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Contamnation tests recommended for ex-Standard Shade Roller site

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More tests for concrete foundation and soil contamination at the former Standard Shade Roller site in Ogdensburg have been recommended with an eye toward full demolition and removal in spring/summer 2014.

At Tuesday’s city council meeting, Stephen B. LeFevre, managing hydrogeologist for the engineering firm Barton & Loguidice of Syracuse, outlined a plan to test the soil and concrete foundations of the demolished buildings of the former plant to determine much polychlorinated biphenyl - PCB - contamination there is.

There are already parts of the riverfront property on the city’s west side where the PCB levels both fall just below and markedly exceed the government threshold of one part per million.

It is best to know everything for sure, Mr. LeFevre told the lawmakers, because the former Standard Shade Roller site on Covington Street is tentatively coveted for mixed use housing in the city’s ambitious waterfront redevelopment plan.

“This is all in the context of getting a shovel-ready site,” he said.

For starters, Mr. LeFevre requested that Barton & Loguidice’s contract with the city be amended to add $7,500 for a cleanup plan and $6,250 for testing concrete foundation contamination.

Long term into 2014, the amendments would total $71,450 and include more sampling and testing.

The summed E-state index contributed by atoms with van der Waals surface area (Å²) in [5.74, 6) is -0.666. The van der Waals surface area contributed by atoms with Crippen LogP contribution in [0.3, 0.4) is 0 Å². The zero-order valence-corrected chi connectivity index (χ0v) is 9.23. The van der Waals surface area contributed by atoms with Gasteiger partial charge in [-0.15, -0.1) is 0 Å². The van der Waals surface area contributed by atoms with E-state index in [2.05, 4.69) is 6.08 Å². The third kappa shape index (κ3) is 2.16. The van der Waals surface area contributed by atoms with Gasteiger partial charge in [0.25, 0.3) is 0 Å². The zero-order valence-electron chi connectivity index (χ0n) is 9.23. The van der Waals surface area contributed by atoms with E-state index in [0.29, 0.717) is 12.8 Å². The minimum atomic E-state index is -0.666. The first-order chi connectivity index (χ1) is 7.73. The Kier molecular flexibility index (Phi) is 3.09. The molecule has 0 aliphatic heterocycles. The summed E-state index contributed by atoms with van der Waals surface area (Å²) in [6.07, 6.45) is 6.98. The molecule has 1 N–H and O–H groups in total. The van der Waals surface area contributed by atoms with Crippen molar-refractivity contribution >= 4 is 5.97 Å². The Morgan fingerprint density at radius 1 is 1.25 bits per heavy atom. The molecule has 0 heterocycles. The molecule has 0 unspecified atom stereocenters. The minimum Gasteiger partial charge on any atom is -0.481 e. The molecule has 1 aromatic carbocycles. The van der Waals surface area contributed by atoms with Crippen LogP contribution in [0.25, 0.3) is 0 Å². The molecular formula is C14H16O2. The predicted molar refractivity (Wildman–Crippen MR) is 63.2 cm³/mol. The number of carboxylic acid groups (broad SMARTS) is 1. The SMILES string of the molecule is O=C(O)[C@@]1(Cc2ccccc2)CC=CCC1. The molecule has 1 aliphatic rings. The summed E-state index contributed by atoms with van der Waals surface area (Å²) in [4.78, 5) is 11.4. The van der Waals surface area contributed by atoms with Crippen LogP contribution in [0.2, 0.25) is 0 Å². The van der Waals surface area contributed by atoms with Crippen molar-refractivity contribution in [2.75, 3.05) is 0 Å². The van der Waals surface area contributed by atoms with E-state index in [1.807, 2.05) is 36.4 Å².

“It makes sense,” said Mayor William D. Nelson. “We have to find out what is in there.”

The council took no action on Mr. LeFevre’s recommendations.

Barton & Loguidice’s findings were based on the results from 37 soil borings and seven monitoring wells. Laboratory analysis was conducted on five sediment samples, 14 concrete samples, 13 groundwater samples and 74 soil samples.

Overall, there were few surprises in the results.

“We suspected that there was contamination,” Mr. LeFevre told the lawmakers.

The city has nearly $1 million - including grants of $700,000 in 2007 and $200,000 in 2009 - to help cover the costs of remediating the former industrial site overlooking the St. Lawrence River. Mr. LeFevre estimated it would cost $343,000 to bury the demolished concrete as soil-capped landfill and $548,000 have it hauled away.

No housing development would be allowed on the landfilled site, Mr. LeFevre said.

Last January, the lawmakers approved a $60,090 amendment to a $364,225 agreement with Barton & Loguidice of Syracuse for its services.

The city acquired the former industrial property in 2007.

Demolition at the site commenced in 2011.

Standard Shade Roller, once a key Ogdensburg waterfront industry, closed in the 1990s.

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